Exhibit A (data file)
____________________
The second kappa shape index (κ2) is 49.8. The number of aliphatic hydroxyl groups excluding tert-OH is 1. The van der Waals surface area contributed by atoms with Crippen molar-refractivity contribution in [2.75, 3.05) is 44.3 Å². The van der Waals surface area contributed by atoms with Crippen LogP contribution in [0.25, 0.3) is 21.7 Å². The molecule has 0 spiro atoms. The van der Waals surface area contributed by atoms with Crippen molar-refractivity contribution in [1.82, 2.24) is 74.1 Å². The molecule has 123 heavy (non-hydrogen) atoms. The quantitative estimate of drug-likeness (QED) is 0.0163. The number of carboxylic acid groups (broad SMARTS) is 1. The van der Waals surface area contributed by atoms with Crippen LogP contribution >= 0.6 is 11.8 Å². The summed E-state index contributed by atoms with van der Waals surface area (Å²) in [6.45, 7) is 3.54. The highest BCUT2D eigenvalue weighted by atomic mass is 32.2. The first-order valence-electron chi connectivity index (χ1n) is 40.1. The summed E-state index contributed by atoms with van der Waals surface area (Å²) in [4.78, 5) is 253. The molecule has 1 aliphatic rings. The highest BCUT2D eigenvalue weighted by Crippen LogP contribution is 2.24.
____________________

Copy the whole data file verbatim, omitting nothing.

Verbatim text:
The second kappa shape index (κ2) is 49.8. The number of aliphatic hydroxyl groups excluding tert-OH is 1. The van der Waals surface area contributed by atoms with Crippen molar-refractivity contribution in [2.75, 3.05) is 44.3 Å². The van der Waals surface area contributed by atoms with Crippen LogP contribution in [0.25, 0.3) is 21.7 Å². The molecule has 0 spiro atoms. The van der Waals surface area contributed by atoms with Crippen molar-refractivity contribution in [1.82, 2.24) is 74.1 Å². The molecule has 123 heavy (non-hydrogen) atoms. The quantitative estimate of drug-likeness (QED) is 0.0163. The number of carboxylic acid groups (broad SMARTS) is 1. The van der Waals surface area contributed by atoms with Crippen LogP contribution >= 0.6 is 11.8 Å². The summed E-state index contributed by atoms with van der Waals surface area (Å²) in [6.45, 7) is 3.54. The highest BCUT2D eigenvalue weighted by atomic mass is 32.2. The first-order valence-electron chi connectivity index (χ1n) is 40.1. The summed E-state index contributed by atoms with van der Waals surface area (Å²) in [4.78, 5) is 253. The molecule has 1 aliphatic rings. The highest BCUT2D eigenvalue weighted by Crippen LogP contribution is 2.24.